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The Sheridan Opera House is offering free après ski concerts through the end of March at the SHOW Bar. (Courtesy photo) 

The historic Sheridan Opera House has been a beacon of live entertainment at the beginning of Main Street for over 100 years. From the rowdy days of the Wild West to prohibition, the building has seen and endured a lot. Unfortunately, this past year has been one of the harder ones in recent memory, as the COVID-19 pandemic forced the opera house to close. 

The live music industry has been devastated by the pandemic, with many smaller spaces around the country closing permanently. 

“The impact of such a collapse could be culturally devastating. Unlike restaurants or shops, a small or medium-sized music venue is more than just a business serving its customers. They are living, breathing mini-institutions in their own right, each one with its own unique capacity to incubate local bands and artists, host touring ones and connect them all to the communities of like-minded show attendees that these spaces attract,” NPR’s John Paul Titlow wrote in a piece last summer.

But the opera house pushed forward in switching to livestreaming whenever possible, including Young People’s Theater productions that featured smaller casts of students, and there are plans open the space to limited in-person capacity sooner rather than later.  

“Throughout the pandemic, we safely held Young People’s Theater rehearsals and produced three musicals with reduced casts of 10 children.  This spring we will be producing two high school musicals with small casts and an audience limited to 50 people,” Sheridan Arts Foundation Executive Director Ronnie Palamar said of the upcoming “Tuck Everlasting” April 2-3, and “Cinderella” April 30 and May 1.

But you don’t have to wait until then to get your live entertainment fix. The opera house recently announced a series of free après ski concerts in the space’s SHOW Bar through the end of March. This weekend will feature the local act Tom & Wyatt Variety on Friday and Chuck Hank on Saturday. All concerts are from 4-6 p.m.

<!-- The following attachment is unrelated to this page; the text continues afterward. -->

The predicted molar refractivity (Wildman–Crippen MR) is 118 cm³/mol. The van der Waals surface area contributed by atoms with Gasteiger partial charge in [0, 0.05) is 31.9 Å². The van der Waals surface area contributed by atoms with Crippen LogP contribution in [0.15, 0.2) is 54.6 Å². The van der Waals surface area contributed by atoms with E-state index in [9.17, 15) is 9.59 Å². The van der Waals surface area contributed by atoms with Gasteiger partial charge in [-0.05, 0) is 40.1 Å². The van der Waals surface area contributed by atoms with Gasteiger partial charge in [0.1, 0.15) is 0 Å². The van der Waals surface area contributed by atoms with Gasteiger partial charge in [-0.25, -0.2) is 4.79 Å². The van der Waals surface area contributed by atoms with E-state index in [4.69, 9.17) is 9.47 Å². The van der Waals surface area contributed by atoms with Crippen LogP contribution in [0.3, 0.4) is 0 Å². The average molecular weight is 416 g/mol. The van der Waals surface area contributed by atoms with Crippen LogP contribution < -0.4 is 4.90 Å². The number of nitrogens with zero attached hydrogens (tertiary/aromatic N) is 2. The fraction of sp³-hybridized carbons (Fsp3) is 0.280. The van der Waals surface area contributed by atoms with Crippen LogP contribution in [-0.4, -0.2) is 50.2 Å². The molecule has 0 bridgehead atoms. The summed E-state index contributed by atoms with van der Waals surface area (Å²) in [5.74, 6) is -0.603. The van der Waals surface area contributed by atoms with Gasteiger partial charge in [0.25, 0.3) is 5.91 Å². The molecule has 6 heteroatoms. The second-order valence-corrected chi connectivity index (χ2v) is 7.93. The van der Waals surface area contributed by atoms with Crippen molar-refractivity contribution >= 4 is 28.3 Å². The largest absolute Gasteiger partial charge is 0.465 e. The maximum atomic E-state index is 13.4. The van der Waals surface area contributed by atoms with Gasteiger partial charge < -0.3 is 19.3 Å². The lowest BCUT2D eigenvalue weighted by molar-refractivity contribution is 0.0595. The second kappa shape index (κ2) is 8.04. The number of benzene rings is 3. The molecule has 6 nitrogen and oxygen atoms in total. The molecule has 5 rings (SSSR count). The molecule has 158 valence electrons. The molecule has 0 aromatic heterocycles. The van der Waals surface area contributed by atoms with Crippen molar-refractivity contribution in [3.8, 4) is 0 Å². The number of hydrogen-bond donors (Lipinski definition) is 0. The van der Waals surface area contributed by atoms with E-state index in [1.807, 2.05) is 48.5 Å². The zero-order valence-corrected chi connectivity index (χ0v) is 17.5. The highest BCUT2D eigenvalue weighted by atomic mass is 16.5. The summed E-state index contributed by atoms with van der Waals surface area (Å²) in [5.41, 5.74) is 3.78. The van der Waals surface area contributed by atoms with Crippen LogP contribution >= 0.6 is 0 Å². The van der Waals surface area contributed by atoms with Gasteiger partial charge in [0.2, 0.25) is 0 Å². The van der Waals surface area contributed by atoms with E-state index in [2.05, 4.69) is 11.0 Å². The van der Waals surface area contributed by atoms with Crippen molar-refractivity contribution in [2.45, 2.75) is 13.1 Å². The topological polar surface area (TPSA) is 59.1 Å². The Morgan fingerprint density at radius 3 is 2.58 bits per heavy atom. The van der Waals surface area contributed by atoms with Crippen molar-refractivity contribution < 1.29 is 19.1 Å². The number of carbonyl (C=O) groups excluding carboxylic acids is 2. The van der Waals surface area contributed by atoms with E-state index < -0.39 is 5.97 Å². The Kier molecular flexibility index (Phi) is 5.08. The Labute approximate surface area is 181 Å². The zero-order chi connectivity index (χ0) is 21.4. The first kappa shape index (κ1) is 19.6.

“Tom Nading and Wyatt Listrom started making music together in 2010. After a decade of various bands, lineups, side projects and one-offs, the duo’s set is a collection of songs and ideas, delivered with the synergy they've developed along the way. As they pass songs back-and-forth, harmonize vocals, and trade guitar solos, who knows where we'll end up,” according to an opera house news release. “Playing genres ranging from jazz and hip-hop to rock and bluegrass, Durango's Chuck Hank is breaking boundaries while keeping the vibes smooth. The bassist for High Country Hustle and PJ Moon and The Swappers creates a diverse live looping set full of innovative originals, classic covers and wild improvisation.” 

The series concludes March 26-27 with The Buzz. 

“Based out of Longmont, The Buzz is a funk-jam-psychedelic five-piece project. These musicians have some seriously tasty groove-based improvisation jams, soaring guitar leads, and thunderous, soulful vocals. Every Buzz show is a funky and powerful live experience. They have a solid following in the Denver and Boulder areas, and they love to show up for the band. We’d love to expand our fan base to the Telluride community,” according to the release. 

The après shows are part of the opera house’s plans to reopen under changing public health guidelines heading into the summer season, which should return to a more normal schedule, Palamar explained. 

“We are slowly and carefully reopening the historic Sheridan Opera House as the summer approaches, following the county and Colorado CDC restrictions regarding safety and capacity limitations. We will continue to provide outdoor music on our patio throughout the summer,” she said. “We are very excited to bring back our quality music and plan to offer intimate seated concerts throughout the summer, and moving into the fall and winter season. The Telluride Plein Air will return this summer over the Fourth of July weekend. The opera house is also open at a limited capacity for rentals, and we are accepting summer booking consistent with county and CDC restrictions.”

While it’s been “challenging,” as Palamar has described the past year, the opera house staff is ready to welcome back its community of music lovers, thespians and performers.

“Business as usual,” she said when asked what she’s most looking forward to post-pandemic, “and anticipating a strong demand for the return of our popular sellout concerts, New Year's Eve celebration, our comedy festival and more.”

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